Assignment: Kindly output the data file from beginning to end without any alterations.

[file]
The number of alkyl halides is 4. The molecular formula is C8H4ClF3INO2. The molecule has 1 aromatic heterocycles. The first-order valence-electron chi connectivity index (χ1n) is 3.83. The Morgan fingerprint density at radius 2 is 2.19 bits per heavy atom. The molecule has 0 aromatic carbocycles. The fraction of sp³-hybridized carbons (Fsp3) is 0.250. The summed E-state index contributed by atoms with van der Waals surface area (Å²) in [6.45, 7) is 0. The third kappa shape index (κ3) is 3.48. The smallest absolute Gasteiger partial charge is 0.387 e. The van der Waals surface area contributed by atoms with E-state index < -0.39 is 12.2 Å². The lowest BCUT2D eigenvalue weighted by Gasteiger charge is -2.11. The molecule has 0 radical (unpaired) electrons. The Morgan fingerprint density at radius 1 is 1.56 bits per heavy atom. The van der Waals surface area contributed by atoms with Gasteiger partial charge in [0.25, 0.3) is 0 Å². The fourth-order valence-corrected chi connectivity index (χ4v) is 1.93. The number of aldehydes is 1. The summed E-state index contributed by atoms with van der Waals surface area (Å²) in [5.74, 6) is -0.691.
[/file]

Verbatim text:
The number of alkyl halides is 4. The molecular formula is C8H4ClF3INO2. The molecule has 1 aromatic heterocycles. The first-order valence-electron chi connectivity index (χ1n) is 3.83. The Morgan fingerprint density at radius 2 is 2.19 bits per heavy atom. The molecule has 0 aromatic carbocycles. The fraction of sp³-hybridized carbons (Fsp3) is 0.250. The summed E-state index contributed by atoms with van der Waals surface area (Å²) in [6.45, 7) is 0. The third kappa shape index (κ3) is 3.48. The smallest absolute Gasteiger partial charge is 0.387 e. The van der Waals surface area contributed by atoms with E-state index < -0.39 is 12.2 Å². The lowest BCUT2D eigenvalue weighted by Gasteiger charge is -2.11. The molecule has 0 radical (unpaired) electrons. The Morgan fingerprint density at radius 1 is 1.56 bits per heavy atom. The van der Waals surface area contributed by atoms with Gasteiger partial charge in [0.25, 0.3) is 0 Å². The fourth-order valence-corrected chi connectivity index (χ4v) is 1.93. The number of aldehydes is 1. The summed E-state index contributed by atoms with van der Waals surface area (Å²) in [5.74, 6) is -0.691.